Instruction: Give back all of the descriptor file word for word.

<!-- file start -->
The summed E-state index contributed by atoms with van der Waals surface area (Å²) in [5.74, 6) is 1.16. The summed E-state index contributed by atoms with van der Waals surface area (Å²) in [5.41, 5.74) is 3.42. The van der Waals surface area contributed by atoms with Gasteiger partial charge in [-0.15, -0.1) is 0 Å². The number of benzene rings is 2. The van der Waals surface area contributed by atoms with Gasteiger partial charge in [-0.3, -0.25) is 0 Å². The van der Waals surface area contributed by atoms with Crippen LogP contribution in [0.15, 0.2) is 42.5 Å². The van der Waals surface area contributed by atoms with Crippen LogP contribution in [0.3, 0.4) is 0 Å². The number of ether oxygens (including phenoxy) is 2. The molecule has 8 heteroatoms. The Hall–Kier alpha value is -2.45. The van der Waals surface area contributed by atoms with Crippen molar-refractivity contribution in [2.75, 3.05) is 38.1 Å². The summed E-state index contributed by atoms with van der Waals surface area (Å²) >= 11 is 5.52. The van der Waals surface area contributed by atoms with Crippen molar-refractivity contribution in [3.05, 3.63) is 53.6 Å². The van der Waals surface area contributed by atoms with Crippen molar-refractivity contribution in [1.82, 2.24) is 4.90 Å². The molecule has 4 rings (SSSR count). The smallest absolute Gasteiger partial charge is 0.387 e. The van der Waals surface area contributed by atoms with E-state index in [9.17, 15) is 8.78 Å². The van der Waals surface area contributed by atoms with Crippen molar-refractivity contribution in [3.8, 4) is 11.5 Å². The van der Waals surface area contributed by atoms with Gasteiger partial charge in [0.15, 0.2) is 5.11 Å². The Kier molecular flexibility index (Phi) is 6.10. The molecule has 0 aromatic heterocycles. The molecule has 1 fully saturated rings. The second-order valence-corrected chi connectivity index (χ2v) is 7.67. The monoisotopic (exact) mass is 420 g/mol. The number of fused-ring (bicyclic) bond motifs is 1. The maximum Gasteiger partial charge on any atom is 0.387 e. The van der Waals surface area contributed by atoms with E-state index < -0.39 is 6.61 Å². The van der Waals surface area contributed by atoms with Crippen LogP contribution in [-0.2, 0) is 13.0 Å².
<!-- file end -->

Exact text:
The summed E-state index contributed by atoms with van der Waals surface area (Å²) in [5.74, 6) is 1.16. The summed E-state index contributed by atoms with van der Waals surface area (Å²) in [5.41, 5.74) is 3.42. The van der Waals surface area contributed by atoms with Gasteiger partial charge in [-0.15, -0.1) is 0 Å². The number of benzene rings is 2. The van der Waals surface area contributed by atoms with Gasteiger partial charge in [-0.3, -0.25) is 0 Å². The van der Waals surface area contributed by atoms with Crippen LogP contribution in [0.15, 0.2) is 42.5 Å². The van der Waals surface area contributed by atoms with Crippen LogP contribution in [0.3, 0.4) is 0 Å². The number of ether oxygens (including phenoxy) is 2. The molecule has 8 heteroatoms. The Hall–Kier alpha value is -2.45. The van der Waals surface area contributed by atoms with Crippen molar-refractivity contribution in [2.75, 3.05) is 38.1 Å². The summed E-state index contributed by atoms with van der Waals surface area (Å²) >= 11 is 5.52. The van der Waals surface area contributed by atoms with Crippen molar-refractivity contribution in [3.05, 3.63) is 53.6 Å². The van der Waals surface area contributed by atoms with Crippen molar-refractivity contribution in [1.82, 2.24) is 4.90 Å². The molecule has 4 rings (SSSR count). The smallest absolute Gasteiger partial charge is 0.387 e. The van der Waals surface area contributed by atoms with E-state index in [9.17, 15) is 8.78 Å². The van der Waals surface area contributed by atoms with Crippen molar-refractivity contribution in [3.8, 4) is 11.5 Å². The van der Waals surface area contributed by atoms with Gasteiger partial charge in [0.15, 0.2) is 5.11 Å². The Kier molecular flexibility index (Phi) is 6.10. The molecule has 0 aromatic heterocycles. The molecule has 1 fully saturated rings. The second-order valence-corrected chi connectivity index (χ2v) is 7.67. The monoisotopic (exact) mass is 420 g/mol. The number of fused-ring (bicyclic) bond motifs is 1. The maximum Gasteiger partial charge on any atom is 0.387 e. The van der Waals surface area contributed by atoms with E-state index < -0.39 is 6.61 Å². The van der Waals surface area contributed by atoms with Crippen LogP contribution in [-0.2, 0) is 13.0 Å².